Friday, December 28, 2012
Tuesday, December 11, 2012
Today I'm going to take you through my process for making a heavy, wide laced bondage belt with d-ring attachment points. It's pretty much the same design I did for Straitjacketed.com a few weeks ago (as seen here and here), with slight tweaks to the shape of the panels. The one for SJ.com had curves, but this time I wanted to make the curves even more prominent and exaggerated. I'm hoping this gets used by Karen for her Black Cherries series, paired with a square armbinder and the recently completed pony hood.
I did want to keep the 2 side d-rings (from the SJ.com version) and make the front a larger O-ring.
Start off by tracing the patten onto the leather. This is a heavy black cowhide, about 3oz weight and 1.5 to 1.8mm thick.
Clip and sew the panel sections together.
Glue along the edge seams and seam allowances.
Also, apply glue to your boning. In this case I'm using a Rigilene polyester boning - it's not the heaviest stuff, but it should work fine for this project.
You want boning on either side of every seam and at the ends which will become the rear opening.
Topstitch from the good side through the front, boning and seam allowance.
Now I trim off the extra seam allowance on the top and bottom (along the green line in the above image).
Next, we want to work on the lining. I usually have a supply of scraps from the neck or belly area of previously-used hides. These areas have more scars, defects and stretch marks generally, and therefore are better used in parts of your projects that won't be visible. I create an outline that is slightly larger than the workpiece, so I have room to adjust when the two parts are glued together.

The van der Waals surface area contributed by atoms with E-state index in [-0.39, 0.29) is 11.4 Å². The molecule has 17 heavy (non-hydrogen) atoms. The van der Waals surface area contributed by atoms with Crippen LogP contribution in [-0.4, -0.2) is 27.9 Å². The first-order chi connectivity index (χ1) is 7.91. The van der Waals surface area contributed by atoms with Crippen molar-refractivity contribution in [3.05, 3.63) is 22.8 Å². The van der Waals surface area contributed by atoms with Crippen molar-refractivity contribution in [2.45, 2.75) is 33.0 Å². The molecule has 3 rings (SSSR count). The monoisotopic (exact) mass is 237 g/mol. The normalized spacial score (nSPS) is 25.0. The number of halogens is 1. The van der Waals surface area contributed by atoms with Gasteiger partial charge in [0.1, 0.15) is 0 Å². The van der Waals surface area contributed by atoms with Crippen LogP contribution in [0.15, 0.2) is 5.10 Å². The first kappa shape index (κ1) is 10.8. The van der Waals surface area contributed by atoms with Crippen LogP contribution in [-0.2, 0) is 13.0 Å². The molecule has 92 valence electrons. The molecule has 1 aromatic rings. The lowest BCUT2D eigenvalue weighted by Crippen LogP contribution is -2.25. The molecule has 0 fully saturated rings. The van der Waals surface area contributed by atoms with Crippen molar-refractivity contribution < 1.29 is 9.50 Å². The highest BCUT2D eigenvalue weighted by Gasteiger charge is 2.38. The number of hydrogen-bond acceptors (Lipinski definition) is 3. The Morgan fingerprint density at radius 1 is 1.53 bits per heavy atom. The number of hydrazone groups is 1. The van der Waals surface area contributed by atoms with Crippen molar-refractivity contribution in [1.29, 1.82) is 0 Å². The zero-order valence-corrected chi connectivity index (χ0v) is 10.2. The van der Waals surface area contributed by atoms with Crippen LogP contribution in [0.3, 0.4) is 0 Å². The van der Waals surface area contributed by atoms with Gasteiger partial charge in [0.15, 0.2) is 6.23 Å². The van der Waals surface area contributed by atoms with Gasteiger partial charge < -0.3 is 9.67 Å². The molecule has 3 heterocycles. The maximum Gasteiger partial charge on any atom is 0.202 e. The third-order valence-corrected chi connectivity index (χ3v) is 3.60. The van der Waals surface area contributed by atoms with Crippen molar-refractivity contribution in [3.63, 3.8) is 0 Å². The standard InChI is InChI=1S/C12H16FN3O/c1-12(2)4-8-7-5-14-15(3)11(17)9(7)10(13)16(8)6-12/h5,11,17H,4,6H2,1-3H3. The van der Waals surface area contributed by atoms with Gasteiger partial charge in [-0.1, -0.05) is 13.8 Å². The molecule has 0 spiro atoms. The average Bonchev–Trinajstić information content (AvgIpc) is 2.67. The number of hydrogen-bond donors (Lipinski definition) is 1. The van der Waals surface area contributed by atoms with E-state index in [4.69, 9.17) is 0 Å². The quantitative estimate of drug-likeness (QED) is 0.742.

With the rough-cut complete, I'm ready to break out the glue.
Apply glue to the rear of both the belt and the lining.
Once the glue has set up, position the belt on the lining. Use a mallet all over to secure the two pieces together.Next, trim off the excess lining
At this point, I skive the edges to keep the rolled edge from becoming too thick.
For the rolled edge, I cut two 1.75" wide strips long enough to extend beyond the top and bottom edges by an inch or so. These strips are about 28" long for this belt.
Clip them in place with good side of the edge strip facing the good side of the belt, with 1" overlap.
Sew along the edge, about 1/8 inch or so from the edge.
Apply glue to the front and rear edges, about 1/8 inch beyond your stitch line on the inside.
Trim, tuck and fold the rolled edge around from front to back.
Topstitch along the rolled edge to keep it in place.
Mark the spacing for your lacing holes, punch holes and set your grommets.
On this design I stitch a tongue in place so you can't see skin through the lacing opening.
We're now ready to attach the D-rings. I make my own hardware connections from 6-7oz vegetable tanned leather. I start by cutting 1.25" strips using a craft knife and a metal ruler.
First I use the 1.5-inch round-end punch to round the ends cutting the pieces to 2.625-inches in length.
I use a little stitching groover tool to create a shadow line.
I dip the pieces in water briefly to mold them into shape around the D-ring. It just takes a few seconds of submersion to make them a lot more pliable than they would be otherwise.
The leather dye I use doesn't require the piece to be dry, so once they're formed I can start applying the dye right away. I usually do 3 coats, waiting about 10 minutes in between each coat.
Once they dry, you buff them to a shine with a smooth cloth. Now they're ready to be attached.
And set the hardware in place with rivets.
Now just lace her up, and she's ready to go!